This is of immense practical importance, especially given the context. “Are we doing that? Is His word law to us? Do we like it when he speaks sharp as well as smooth things…?” (D. Brown, p. 262) Does his word win over everything in our lives that collides with it? Are we listening to the Lord Jesus? Have we confessed, “Lord Jesus, you are superior to all that have come before you or after you. You are the way, the truth and the life. You are the only way to God the Father. Lord Jesus, my only trust is in you, my only hope is you” (cf. 1 Timothy 1:1).

Grace and peace,
David

A Verse for Our Times

Psalm 56:3

When I am afraid, I will trust in you (CSB).

People can have many fears at all times. At times, a relatively few people share the same fears. Those who share the same fears probably don’t have the same degree of fear. For example, some people have a tiny fear of heights; in fact, they’re simply cautious as all sane people are. Others are terrorized by heights, almost sure they are going to fall and die. Others might get paralyzed by their fears. Once in my construction days, I had to help a carpenter with forty years’ experience down off a roof, because he became paralyzed with fear. Yes, I, who have a rather healthy respect for heights, had to do this. (My wife and children are no doubt laughing as they read this!) Yet, I had to help him, and after about fifteen minutes, he was able to inch himself over to the ladder, and I held it securely for him, as he came down under his own power. Needless to say, it was the last time we allowed him to go up on a roof.

I don’t know where you are on “the fear spectrum” concerning Covid-19, the latest corona virus. Some people need to gain a healthy respect for it and act circumspectly. Others might be terrorized or paralyzed by fear. Many are in the middle or at some other point on the spectrum. No one can simply tell another person not to fear. We need to confront our fears with truth, and then replace them with faith in God.

David wrote this psalm. He had experienced strong, serious fears nearly his whole life. Many enemies tried to kill him. Yet escapes from possibly fatal encounters did not make him arrogant. Some people have that reaction after a brush with certain death. Arrogance is never wise.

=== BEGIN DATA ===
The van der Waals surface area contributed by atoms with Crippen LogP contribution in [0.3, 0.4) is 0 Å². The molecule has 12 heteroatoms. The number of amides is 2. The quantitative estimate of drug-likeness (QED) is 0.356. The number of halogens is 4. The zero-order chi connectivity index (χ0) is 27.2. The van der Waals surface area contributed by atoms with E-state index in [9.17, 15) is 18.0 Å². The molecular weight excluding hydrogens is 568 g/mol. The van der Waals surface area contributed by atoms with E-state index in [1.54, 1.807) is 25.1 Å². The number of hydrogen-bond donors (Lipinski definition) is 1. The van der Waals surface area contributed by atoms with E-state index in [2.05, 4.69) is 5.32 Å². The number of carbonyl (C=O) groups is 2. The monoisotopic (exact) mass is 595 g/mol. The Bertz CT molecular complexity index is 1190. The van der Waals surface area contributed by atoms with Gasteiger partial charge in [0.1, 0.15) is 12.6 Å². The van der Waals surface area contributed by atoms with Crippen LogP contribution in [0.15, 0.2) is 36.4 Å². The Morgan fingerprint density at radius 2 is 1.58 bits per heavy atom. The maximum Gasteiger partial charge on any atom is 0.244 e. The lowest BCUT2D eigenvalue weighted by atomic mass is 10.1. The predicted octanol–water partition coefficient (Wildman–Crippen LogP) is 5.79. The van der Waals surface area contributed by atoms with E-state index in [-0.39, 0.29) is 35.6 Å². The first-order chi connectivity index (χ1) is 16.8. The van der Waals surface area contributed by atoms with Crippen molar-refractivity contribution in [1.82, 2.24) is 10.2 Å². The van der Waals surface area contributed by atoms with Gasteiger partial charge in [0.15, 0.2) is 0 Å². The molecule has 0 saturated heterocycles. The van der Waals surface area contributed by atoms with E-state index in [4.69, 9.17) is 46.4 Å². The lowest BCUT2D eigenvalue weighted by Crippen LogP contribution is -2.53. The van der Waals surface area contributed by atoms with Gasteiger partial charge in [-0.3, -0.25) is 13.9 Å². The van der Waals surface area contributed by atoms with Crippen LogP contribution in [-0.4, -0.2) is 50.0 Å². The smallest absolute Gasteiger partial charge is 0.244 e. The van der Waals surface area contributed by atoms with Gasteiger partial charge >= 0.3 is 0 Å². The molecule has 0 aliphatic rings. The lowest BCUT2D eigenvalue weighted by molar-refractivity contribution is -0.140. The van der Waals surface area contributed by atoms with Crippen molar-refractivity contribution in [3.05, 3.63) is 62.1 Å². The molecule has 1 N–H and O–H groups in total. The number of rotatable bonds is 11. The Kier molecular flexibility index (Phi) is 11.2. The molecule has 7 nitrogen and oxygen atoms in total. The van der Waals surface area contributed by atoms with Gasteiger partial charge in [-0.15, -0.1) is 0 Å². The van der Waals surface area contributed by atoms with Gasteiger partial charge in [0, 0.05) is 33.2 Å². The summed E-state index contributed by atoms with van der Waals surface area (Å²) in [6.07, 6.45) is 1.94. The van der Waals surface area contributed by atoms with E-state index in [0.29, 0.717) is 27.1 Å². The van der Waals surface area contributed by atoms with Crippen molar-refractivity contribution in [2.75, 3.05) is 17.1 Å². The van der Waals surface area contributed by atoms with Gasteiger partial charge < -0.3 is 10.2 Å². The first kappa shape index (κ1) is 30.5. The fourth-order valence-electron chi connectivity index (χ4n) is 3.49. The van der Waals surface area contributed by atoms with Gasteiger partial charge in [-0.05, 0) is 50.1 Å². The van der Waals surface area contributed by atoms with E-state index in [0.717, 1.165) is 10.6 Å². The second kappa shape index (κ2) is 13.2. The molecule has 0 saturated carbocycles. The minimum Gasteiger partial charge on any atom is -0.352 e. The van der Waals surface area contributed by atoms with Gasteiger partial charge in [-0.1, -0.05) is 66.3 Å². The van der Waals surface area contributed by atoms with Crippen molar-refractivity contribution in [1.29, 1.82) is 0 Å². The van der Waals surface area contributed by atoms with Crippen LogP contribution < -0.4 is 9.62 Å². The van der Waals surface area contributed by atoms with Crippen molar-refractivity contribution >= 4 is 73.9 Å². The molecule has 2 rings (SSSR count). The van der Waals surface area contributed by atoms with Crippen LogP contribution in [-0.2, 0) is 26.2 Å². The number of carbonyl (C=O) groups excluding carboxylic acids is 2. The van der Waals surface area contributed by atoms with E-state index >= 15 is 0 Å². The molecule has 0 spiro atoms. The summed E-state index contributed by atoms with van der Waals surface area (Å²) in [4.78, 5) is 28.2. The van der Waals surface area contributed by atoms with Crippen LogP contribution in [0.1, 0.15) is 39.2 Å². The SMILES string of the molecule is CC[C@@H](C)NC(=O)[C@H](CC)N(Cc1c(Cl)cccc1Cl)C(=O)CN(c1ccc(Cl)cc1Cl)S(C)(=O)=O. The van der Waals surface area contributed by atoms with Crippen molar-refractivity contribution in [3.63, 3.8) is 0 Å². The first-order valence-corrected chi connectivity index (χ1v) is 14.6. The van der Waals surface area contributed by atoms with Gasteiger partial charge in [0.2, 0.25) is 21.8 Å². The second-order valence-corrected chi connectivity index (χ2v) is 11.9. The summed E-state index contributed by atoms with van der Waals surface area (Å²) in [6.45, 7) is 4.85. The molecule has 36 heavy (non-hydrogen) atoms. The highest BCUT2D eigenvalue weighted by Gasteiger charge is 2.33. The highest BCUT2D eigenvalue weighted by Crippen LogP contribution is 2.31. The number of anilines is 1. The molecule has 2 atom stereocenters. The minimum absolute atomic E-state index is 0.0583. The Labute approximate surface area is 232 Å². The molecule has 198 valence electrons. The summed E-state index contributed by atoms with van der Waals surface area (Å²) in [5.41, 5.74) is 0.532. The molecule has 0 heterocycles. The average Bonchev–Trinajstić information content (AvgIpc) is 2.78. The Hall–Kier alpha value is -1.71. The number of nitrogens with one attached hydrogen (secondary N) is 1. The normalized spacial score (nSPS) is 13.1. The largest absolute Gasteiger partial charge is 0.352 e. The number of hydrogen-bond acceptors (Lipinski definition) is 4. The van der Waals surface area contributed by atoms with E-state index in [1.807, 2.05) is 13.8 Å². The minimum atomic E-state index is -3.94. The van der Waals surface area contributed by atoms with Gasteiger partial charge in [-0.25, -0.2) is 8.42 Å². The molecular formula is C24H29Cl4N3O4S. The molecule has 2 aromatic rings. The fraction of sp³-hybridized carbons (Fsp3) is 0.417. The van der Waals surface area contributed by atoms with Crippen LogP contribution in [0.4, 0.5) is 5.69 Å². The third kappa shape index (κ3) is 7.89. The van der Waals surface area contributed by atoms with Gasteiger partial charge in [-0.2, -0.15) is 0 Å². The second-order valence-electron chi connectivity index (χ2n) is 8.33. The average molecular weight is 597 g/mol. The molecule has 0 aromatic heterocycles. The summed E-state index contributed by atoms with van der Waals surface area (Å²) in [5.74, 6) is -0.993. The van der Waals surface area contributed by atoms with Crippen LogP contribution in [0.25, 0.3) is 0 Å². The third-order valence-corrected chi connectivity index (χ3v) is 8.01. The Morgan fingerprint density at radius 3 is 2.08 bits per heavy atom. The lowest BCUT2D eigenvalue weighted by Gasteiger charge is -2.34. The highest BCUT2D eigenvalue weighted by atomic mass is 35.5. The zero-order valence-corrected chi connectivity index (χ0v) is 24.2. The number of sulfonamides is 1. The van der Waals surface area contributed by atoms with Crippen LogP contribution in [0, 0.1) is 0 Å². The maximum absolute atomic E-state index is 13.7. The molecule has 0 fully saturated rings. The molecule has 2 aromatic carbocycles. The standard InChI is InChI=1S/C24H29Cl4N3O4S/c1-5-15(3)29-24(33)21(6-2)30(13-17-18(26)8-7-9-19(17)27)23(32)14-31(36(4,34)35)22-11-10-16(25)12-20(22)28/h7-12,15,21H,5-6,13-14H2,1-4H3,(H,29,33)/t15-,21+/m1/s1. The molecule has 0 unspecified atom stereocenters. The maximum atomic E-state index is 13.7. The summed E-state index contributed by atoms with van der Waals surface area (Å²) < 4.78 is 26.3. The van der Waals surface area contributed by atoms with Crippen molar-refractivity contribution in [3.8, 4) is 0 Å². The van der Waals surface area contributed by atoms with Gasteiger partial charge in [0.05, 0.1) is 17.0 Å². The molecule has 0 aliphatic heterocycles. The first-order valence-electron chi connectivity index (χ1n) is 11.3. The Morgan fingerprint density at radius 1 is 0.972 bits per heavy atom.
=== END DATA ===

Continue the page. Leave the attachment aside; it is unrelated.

The condition of his heart was complex. He was afraid, yet he trusted at the same time. He did not allow his fear to immobilize his soul. “It is possible, then, for fear and faith to occupy the mind at the same moment. We are strange beings, and our experience in the divine life is stranger still. We are often in a twilight, where darkness and light are both present, and it is hard to tell which predominates. It is a blessed fear that drives us to trust” (Spurgeon, Treasury of David, on this verse).

If you are afraid of what consequences Covid-19 might wreak in our nation and world, you are thinking. But don’t let your fears stop you from an active, growing, vibrant trust in the Lord. At the very moment you feel overwhelmed with fear, remember that God is in our situation. He is not far away and unconcerned. He is sovereign and ruling for the good of all believers in one way or another.

What David does is to encourage himself in the true and living God. If he had put his trust in idols and false gods, his faith would have been futile. But it was not. His faith was in the Lord of the covenant, in Yahweh (56:10-11), in the Great I Am Who I Am. His name, the Lord, is the hope of his people, the brightest star during the darkest night, the refreshing breeze on the hottest day, the one who is able to supply all our needs in Christ Jesus (Philippians 4:19). Let us not be like the unbelievers in the wilderness. They demanded food from God, but immediately questioned if he could provide (Psalm 78:17-22).